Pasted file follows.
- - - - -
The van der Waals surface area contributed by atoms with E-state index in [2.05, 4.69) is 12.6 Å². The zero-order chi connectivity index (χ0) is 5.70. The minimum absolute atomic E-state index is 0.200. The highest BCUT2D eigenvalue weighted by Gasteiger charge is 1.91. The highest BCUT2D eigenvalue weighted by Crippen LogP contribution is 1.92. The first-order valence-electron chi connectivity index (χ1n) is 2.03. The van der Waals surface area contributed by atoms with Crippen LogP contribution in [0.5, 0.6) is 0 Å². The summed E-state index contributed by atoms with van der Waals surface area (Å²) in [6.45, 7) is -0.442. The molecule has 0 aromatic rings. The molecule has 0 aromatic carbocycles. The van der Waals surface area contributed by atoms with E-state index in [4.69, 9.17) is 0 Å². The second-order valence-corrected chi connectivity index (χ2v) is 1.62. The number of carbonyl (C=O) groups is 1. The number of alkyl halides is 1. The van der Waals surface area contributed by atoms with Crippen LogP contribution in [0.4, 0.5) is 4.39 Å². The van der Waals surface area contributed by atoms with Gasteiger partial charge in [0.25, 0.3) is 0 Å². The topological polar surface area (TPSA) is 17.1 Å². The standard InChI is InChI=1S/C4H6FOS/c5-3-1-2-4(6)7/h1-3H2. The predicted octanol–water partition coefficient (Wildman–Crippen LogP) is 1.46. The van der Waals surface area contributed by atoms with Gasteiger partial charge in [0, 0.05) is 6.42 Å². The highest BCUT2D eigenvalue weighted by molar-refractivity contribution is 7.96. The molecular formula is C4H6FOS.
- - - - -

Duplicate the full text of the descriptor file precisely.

The van der Waals surface area contributed by atoms with E-state index in [2.05, 4.69) is 12.6 Å². The zero-order chi connectivity index (χ0) is 5.70. The minimum absolute atomic E-state index is 0.200. The highest BCUT2D eigenvalue weighted by Gasteiger charge is 1.91. The highest BCUT2D eigenvalue weighted by Crippen LogP contribution is 1.92. The first-order valence-electron chi connectivity index (χ1n) is 2.03. The van der Waals surface area contributed by atoms with Crippen LogP contribution in [0.5, 0.6) is 0 Å². The summed E-state index contributed by atoms with van der Waals surface area (Å²) in [6.45, 7) is -0.442. The molecule has 0 aromatic rings. The molecule has 0 aromatic carbocycles. The van der Waals surface area contributed by atoms with E-state index in [4.69, 9.17) is 0 Å². The second-order valence-corrected chi connectivity index (χ2v) is 1.62. The number of carbonyl (C=O) groups is 1. The number of alkyl halides is 1. The van der Waals surface area contributed by atoms with Crippen LogP contribution in [0.4, 0.5) is 4.39 Å². The van der Waals surface area contributed by atoms with Gasteiger partial charge in [0.25, 0.3) is 0 Å². The topological polar surface area (TPSA) is 17.1 Å². The standard InChI is InChI=1S/C4H6FOS/c5-3-1-2-4(6)7/h1-3H2. The predicted octanol–water partition coefficient (Wildman–Crippen LogP) is 1.46. The van der Waals surface area contributed by atoms with Gasteiger partial charge in [0, 0.05) is 6.42 Å². The highest BCUT2D eigenvalue weighted by molar-refractivity contribution is 7.96. The molecular formula is C4H6FOS.